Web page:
Monday, January 21, 2013

Compare and Contrast

Dear Marg,

Amos and I went to Mom's for Downton Abbey last night. Dessert was ice cream and your butterscotch sauce. Mom and I were musing over the fact that you no longer like it, and even consider it too sweet. You prefer caramel sauce. Since neither of us can fathom anything better than Mrs. Bentley's butterscotch sauce we were perplexed.

Then we realized that without actually tasting the caramel sauce we would have no way of comparing the two. We think you should send us a jar of caramel sauce so that we may properly compare and contrast and form our own opinions.

All my love,


Thursday, January 10, 2013

His Lordship has a birthday and Miette is a secret communist

                Chris has been sick off and on for over three weeks. At this point, he is bored enough to read our blog, many many posts of our blog. Not only does he not like being referred to as “the bf,” he was also dismayed by how many of my posts conclude with, “I didn’t really like it, so the bf ate it,” and variations on this outcome.  He thinks he is being portrayed as a cross between Mikey from the original Life cereal commercials and a dispose-all.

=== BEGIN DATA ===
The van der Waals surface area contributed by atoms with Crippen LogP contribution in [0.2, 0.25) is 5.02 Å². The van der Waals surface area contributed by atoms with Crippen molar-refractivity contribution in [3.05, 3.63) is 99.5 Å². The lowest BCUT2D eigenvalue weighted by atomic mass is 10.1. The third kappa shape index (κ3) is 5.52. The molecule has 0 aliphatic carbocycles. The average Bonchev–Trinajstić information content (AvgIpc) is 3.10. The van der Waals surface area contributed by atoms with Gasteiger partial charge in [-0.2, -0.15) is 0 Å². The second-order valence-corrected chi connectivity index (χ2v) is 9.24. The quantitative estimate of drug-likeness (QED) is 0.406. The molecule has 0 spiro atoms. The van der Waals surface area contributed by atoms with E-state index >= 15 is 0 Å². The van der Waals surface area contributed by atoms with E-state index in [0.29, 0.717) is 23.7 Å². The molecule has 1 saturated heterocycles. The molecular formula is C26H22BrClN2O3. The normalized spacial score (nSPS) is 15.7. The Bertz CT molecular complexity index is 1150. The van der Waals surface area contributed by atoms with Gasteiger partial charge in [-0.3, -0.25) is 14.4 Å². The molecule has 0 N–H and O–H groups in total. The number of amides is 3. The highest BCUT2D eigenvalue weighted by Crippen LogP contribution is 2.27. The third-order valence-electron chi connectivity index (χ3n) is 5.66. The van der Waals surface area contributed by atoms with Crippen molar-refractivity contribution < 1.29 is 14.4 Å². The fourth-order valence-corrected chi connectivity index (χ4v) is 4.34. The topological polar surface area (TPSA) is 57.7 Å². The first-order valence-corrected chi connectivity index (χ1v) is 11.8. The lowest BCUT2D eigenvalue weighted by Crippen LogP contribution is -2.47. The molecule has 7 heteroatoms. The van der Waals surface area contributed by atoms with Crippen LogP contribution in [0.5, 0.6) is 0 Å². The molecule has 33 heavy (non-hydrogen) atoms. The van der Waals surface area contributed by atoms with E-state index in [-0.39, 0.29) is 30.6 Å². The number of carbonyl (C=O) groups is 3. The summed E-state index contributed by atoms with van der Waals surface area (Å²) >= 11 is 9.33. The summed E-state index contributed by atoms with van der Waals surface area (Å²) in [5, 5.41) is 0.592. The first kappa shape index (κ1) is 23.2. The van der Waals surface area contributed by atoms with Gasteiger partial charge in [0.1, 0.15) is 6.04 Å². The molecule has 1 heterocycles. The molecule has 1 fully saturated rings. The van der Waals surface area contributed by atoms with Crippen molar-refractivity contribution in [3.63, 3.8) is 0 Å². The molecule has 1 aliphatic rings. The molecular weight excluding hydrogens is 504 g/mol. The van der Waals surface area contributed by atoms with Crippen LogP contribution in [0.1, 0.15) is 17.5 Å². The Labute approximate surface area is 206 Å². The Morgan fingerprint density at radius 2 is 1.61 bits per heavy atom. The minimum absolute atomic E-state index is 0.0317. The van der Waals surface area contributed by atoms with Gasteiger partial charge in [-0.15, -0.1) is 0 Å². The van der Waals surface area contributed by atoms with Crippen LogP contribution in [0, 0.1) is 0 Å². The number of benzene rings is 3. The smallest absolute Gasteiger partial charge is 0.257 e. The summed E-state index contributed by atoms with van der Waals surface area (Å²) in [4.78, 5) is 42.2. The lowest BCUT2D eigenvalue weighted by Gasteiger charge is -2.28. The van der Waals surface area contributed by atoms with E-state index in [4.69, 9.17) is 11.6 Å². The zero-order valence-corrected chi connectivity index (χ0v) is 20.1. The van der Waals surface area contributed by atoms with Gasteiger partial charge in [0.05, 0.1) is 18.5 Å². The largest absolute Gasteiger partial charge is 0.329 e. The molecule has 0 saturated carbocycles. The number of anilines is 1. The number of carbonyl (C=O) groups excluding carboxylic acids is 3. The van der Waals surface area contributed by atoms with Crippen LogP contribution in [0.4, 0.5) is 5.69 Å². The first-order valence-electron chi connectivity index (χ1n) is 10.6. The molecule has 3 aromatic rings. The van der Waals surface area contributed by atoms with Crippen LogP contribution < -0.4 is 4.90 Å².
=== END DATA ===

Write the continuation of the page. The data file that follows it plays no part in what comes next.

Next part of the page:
Henceforth, he wants to be referred to as His Lordship or HL. (He watches one episode of Downton Abby and he's searching Craig's List for a Valet. (naturally, he keeps getting directed to Casual Encounters) His Lordship. And he’s Irish.)
                HL had a birthday and I had an appointment with Miette, very like an appointment at Samarra (Miette, not the birthday).
                I chose the coconut mousse cake. I got out my six inch pans, tried to muster up some aversion to my comfortable nine inch pans, read the recipe through and put on my obedient shoes.  Two days before the birthday, I got to work.
                Hot milk cake.  Nothing like hot cross buns or hot buttered rum. No relation to that Hot Milk web-site which is just what you would imagine if you have that sort of imagination. The sugar and eggs are heated in a double boiler to 110 degrees and then whisked in the stand mixer until cooled to 85 degrees and voluminous. The butter is melted in the milk which is heated to 108 degrees and then also whisked and cooled to 83 degrees. All this heating and cooling is important for the final moisture and crumb. When you have simultaneously achieved all the correct temperatures, the dry ingredients are folded into the eggs, then the hot milk is gently folded in with the rest of the batter. I used my candy thermometer, I was vigilant about every degree.